Nothing's right, nothing's wrong for the Fed

A record rise in US payrolls could bring rate hikes forward if continued. But the separate unemployment survey shows a fall in participation and complicates the Federal Reserve’s outlook.

The unemployment rate is down to 6.3 per cent but the US shouldn’t get ahead of itself – its labour market still has a long way to go before rates will rise.

Non-farm payrolls rose by 288,000 in April, easily beating expectations, following solid gains over the previous three months. The monthly gain was the strongest since January 2012.

Despite concerns about job creation earlier in the year, and soft economic growth in the March quarter, non-farm payrolls are actually expanding at a faster pace than during 2013. The result was also supported by upward revisions to both February and March (up a combined 36,000).

Private non-farm payrolls rose by 273,000 in April, while the government created 15,000 new jobs. Services payrolls expanded by 235,000, while jobs in the goods sector rose by 53,000. Over the past year the service industry has accounted for over 85 per cent of jobs growth.


Graph for Nothing's right, nothing's wrong for the Fed

Government payrolls have been expanding for the past three months, with most of the growth centred at the local levels. Federal government payrolls continue to fall modestly, though with federal government austerity largely over that should begin to reverse soon.

The unemployment rate fell to 6.3 per cent in April, down from 6.7 per cent last month, to be at its lowest level since September 2008. But the US shouldn’t start popping champagne corks just yet – the fall reflects a decline in participation rather than job growth.

How is it possible to have solid payrolls growth and a misleading decline in the unemployment rate? It is a matter of survey design.

The payrolls and unemployment rate data are based on two separate surveys – the Current Employment Statistics (also known as the establishment or payrolls survey) and the Current Population Survey (also known as the household survey). The payrolls survey has a much larger sample size and in my view provides a better indication of conditions in the US labour market.

Over time the two surveys provide a similar picture of the US labour market but from month to month they can show vastly different results – April was one of those times. I’m putting more weight on the payrolls data but we shouldn’t ignore the unemployment and participation rates.

The decline in the unemployment rate was directly matched by a 0.4 percentage point fall in the participation rate. This largely reflects retirements and discouraged former workers giving up on the workforce. Had the participation rate remained unchanged in April then the unemployment rate would have instead remained at 6.7 per cent.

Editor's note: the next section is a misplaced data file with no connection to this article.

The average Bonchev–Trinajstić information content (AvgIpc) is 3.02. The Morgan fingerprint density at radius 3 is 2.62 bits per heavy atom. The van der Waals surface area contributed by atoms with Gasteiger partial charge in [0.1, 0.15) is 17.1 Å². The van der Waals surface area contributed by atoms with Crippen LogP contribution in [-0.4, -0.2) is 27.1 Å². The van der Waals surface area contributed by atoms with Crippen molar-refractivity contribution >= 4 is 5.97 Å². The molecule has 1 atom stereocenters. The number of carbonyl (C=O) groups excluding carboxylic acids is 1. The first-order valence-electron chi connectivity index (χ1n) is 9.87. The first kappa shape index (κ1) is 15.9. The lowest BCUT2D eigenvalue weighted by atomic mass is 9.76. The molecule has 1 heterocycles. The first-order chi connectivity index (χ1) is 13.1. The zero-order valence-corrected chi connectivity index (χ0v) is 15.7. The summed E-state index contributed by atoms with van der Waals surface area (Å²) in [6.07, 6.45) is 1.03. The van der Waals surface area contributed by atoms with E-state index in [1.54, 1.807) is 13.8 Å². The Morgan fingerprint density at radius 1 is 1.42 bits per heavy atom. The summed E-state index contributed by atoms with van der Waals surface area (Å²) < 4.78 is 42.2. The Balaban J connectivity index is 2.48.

Graph for Nothing's right, nothing's wrong for the Fed

Much like Australia, the US has experienced a sharp decline in the participation rate since the global financial crisis began. The participation rate has declined by over 3 percentage points since July 2008 and is at its lowest level in 35 years.

The participation rate is expected to trend lower over the next decade as the ‘baby boomers’ retire; however, I wouldn’t be surprised if it picked up a little as conditions in the US economy improve. Some discouraged former workers are likely to find employment as conditions improve and with the economy expected to grow at a strong pace over the rest of 2014 that could begin as soon as this year.

With millions of discouraged workers waiting for an opportunity, there remains considerable spare capacity across the US economy. The labour market is certainly not as tight as an unemployment rate of 6.3 per cent suggests. It is also why wages and inflation remain so subdued.

Job creation in April – and upward revisions for February and March – should put to rest concerns that momentum slowed significantly in early 2014. However, the labour market isn’t expanding at a sufficient pace to rapidly reduce the number of long-term unemployed or to create wage pressures. Inflation is likely to remain benign into 2015.

From a rates perspective, the Federal Reserve is unlikely to be persuaded by a strong payrolls number or a volatile unemployment rate. It will certainly be buoyed by the pick-up in job creation but will recognise the decline in the unemployment rate for what it is – retirements and the unemployed giving up.

The most likely scenario for rates remains a hike in 2015 – though if this pace of payrolls growth continues then Americans could be facing an early 2015 hike rather than a rise later that year. By that stage the taper of the Fed’s asset purchasing program should be long over, with the Fed all but certain to continue cutting purchases when it meets again in June.